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COMMONWEALTH v. MOORE (11/16/73)

decided: November 16, 1973.

COMMONWEALTH
v.
MOORE, APPELLANT



Appeal from judgment of sentence of Court of Common Pleas, Trial Division, of Philadelphia, Sept. T., 1972, No. 1734, in case of Commonwealth of Pennsylvania v. Joseph Moore.

COUNSEL

Stuart Schuman, Assistant Defender, with him Jonathan Miller, Assistant Defender, and Vincent J. Ziccardi, Defender, for appellant.

Linda West Conley, Assistant District Attorney, with her James Taylor Ranney and Milton M. Stein, Assistant District Attorneys, Richard A. Sprague, First Assistant District Attorney, and Arlen Specter, District Attorney, for Commonwealth, appellee.

Wright, P. J., Watkins, Jacobs, Hoffman, Spaulding, Cercone, and Spaeth, JJ. Opinion by Hoffman, J. Dissenting Opinion by Spaeth, J.

Author: Hoffman

[ 226 Pa. Super. Page 33]

The only issue in this appeal is whether the Commonwealth presented sufficient evidence to convict appellant of the crime of attempted burglary.

On August 15, 1972, at 11:30 p.m., Rudolph Payne who resided at 4856 Brown Street, Philadelphia, looked out his bedroom window and saw a man he recognized as Mills attempting to pry open his neighbor's door. He also observed another man watching the house from across the street. He then saw Mills, who had failed in his attempt to open the door, and the other man go to the rear of the house where both men attempted to "get in" his back gate. Payne then summoned the police.

Upon their arrival, the police observed two men near a fence in the alley behind the Payne house. As the police approached, Mills fled and attempted to hide in

[ 226 Pa. Super. Page 34]

    a hedge on 49th Street. The appellant turned west onto 49th Street where he was apprehended approximately 30 feet from the gate. Upon examination, the officers discovered that the lock on Payne's door had been broken.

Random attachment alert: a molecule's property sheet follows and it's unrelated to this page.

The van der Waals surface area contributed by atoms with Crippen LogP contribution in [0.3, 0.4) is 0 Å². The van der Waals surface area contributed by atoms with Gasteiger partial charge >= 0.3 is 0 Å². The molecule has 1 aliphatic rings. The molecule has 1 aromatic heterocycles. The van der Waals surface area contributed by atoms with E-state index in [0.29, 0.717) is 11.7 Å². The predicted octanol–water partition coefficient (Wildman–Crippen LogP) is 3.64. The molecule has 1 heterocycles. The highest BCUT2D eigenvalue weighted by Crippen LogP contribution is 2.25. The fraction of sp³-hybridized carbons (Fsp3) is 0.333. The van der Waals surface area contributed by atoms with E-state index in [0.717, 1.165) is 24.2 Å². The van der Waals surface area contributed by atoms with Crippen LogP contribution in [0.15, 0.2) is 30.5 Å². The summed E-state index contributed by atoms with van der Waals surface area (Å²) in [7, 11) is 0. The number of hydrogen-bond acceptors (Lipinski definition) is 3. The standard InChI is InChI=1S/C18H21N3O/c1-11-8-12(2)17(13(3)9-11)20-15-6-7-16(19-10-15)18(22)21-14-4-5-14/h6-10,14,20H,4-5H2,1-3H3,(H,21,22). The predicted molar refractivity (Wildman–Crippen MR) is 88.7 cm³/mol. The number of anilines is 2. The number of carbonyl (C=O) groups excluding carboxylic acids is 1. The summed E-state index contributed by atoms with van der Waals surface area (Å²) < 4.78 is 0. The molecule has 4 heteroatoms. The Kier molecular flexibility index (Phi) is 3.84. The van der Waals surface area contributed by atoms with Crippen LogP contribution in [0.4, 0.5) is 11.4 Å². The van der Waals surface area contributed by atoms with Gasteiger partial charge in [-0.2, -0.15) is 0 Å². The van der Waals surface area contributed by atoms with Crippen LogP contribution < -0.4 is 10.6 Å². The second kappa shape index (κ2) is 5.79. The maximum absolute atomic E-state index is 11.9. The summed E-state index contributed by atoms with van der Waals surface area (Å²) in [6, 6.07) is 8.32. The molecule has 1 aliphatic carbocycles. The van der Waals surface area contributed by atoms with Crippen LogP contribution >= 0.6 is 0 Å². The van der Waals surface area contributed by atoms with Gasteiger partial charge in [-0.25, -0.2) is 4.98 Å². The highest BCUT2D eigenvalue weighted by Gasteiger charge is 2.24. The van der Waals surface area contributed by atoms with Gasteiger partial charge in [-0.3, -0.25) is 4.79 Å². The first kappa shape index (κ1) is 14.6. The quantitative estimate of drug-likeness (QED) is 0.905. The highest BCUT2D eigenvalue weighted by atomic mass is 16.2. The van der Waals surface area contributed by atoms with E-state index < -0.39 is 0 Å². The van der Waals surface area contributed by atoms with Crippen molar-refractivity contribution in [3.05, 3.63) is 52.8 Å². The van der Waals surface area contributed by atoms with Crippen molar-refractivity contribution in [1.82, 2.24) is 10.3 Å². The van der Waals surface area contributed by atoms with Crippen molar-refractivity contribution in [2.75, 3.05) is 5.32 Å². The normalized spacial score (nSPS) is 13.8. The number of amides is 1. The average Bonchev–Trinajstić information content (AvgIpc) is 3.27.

Appellant testified that at the time of the incident he was walking south on 49th Street to his home. He denied being at the Payne house, either in front or back, and stated that he never attempted to burglarize any house on Brown Street. The trial judge, sitting without a jury, found the defendant guilty.

"[T]he test in determining if the evidence is sufficient to sustain a criminal conviction is, whether accepting as true all of the evidence of the Commonwealth, and all reasonable inferences arising therefrom, upon which the [fact finder] could properly have reached its verdict, was it sufficient in law to prove beyond a reasonable doubt that the appellant was guilty of the crime for which he stands convicted." Commonwealth v. Burton, 450 Pa. 532, 534, 301 A.2d 599 (1973). While guilt may never rest upon conjecture or surmise, a conviction may stand on circumstantial evidence. It is sufficient if the circumstances are consistent with criminal activity even though they might likewise be consistent with innocent behavior. Commonwealth v. LaRue, 381 Pa. 113, 112 A.2d 362 (1955); Commonwealth v. Gibson, 201 Pa. Superior Ct. 573, 193 A.2d 690 (1963).

Although the mere presence of a defendant at or near the scene of the crime, without more, is not a sufficient circumstance upon which guilt may be predicated, Commonwealth v. Bailey, 448 Pa. 224, 292 A.2d 345 (1972); Commonwealth v. Garrett, 423 Pa. 8, 222 A.2d 902 (1966); Commonwealth v. Craft, ...


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